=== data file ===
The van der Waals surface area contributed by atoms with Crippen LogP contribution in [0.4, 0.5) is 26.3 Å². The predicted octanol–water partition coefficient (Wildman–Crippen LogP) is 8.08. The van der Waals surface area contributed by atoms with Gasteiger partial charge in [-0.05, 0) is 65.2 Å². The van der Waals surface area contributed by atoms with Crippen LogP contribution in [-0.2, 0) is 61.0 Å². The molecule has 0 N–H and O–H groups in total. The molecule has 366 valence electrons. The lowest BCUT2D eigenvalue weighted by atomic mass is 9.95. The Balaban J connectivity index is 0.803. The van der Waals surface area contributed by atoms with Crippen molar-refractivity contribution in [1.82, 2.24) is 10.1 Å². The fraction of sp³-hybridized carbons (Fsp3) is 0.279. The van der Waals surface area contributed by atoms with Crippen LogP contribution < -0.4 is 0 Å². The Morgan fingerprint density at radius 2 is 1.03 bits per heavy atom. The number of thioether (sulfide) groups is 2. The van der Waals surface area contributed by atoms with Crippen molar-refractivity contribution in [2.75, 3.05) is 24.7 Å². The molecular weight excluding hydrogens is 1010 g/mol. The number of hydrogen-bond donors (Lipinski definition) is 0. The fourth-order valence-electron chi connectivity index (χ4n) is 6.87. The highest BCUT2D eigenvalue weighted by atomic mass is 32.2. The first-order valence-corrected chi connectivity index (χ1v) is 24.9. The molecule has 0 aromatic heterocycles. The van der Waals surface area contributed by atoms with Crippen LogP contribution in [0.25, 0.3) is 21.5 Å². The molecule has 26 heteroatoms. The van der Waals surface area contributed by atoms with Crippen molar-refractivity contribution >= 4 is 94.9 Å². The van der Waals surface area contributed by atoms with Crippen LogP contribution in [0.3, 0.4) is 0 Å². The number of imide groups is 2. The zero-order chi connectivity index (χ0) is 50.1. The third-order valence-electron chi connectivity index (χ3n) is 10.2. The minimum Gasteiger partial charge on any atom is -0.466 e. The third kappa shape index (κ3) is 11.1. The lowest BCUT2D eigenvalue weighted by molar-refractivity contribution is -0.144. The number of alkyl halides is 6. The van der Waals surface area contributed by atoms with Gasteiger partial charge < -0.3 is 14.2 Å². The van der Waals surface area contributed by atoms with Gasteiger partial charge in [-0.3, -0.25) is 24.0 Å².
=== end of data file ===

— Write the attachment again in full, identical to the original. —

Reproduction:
The van der Waals surface area contributed by atoms with Crippen LogP contribution in [0.4, 0.5) is 26.3 Å². The predicted octanol–water partition coefficient (Wildman–Crippen LogP) is 8.08. The van der Waals surface area contributed by atoms with Gasteiger partial charge in [-0.05, 0) is 65.2 Å². The van der Waals surface area contributed by atoms with Crippen LogP contribution in [-0.2, 0) is 61.0 Å². The molecule has 0 N–H and O–H groups in total. The molecule has 366 valence electrons. The lowest BCUT2D eigenvalue weighted by atomic mass is 9.95. The Balaban J connectivity index is 0.803. The van der Waals surface area contributed by atoms with Crippen molar-refractivity contribution in [1.82, 2.24) is 10.1 Å². The fraction of sp³-hybridized carbons (Fsp3) is 0.279. The van der Waals surface area contributed by atoms with Crippen LogP contribution < -0.4 is 0 Å². The Morgan fingerprint density at radius 2 is 1.03 bits per heavy atom. The number of thioether (sulfide) groups is 2. The van der Waals surface area contributed by atoms with Crippen molar-refractivity contribution in [2.75, 3.05) is 24.7 Å². The molecular weight excluding hydrogens is 1010 g/mol. The number of hydrogen-bond donors (Lipinski definition) is 0. The fourth-order valence-electron chi connectivity index (χ4n) is 6.87. The highest BCUT2D eigenvalue weighted by atomic mass is 32.2. The first-order valence-corrected chi connectivity index (χ1v) is 24.9. The molecule has 0 aromatic heterocycles. The van der Waals surface area contributed by atoms with Crippen LogP contribution in [0.25, 0.3) is 21.5 Å². The molecule has 26 heteroatoms. The van der Waals surface area contributed by atoms with Crippen molar-refractivity contribution >= 4 is 94.9 Å². The van der Waals surface area contributed by atoms with Crippen LogP contribution in [0.3, 0.4) is 0 Å². The number of imide groups is 2. The zero-order chi connectivity index (χ0) is 50.1. The third-order valence-electron chi connectivity index (χ3n) is 10.2. The minimum Gasteiger partial charge on any atom is -0.466 e. The third kappa shape index (κ3) is 11.1. The lowest BCUT2D eigenvalue weighted by molar-refractivity contribution is -0.144. The number of alkyl halides is 6. The van der Waals surface area contributed by atoms with Gasteiger partial charge < -0.3 is 14.2 Å². The van der Waals surface area contributed by atoms with Gasteiger partial charge in [-0.3, -0.25) is 24.0 Å².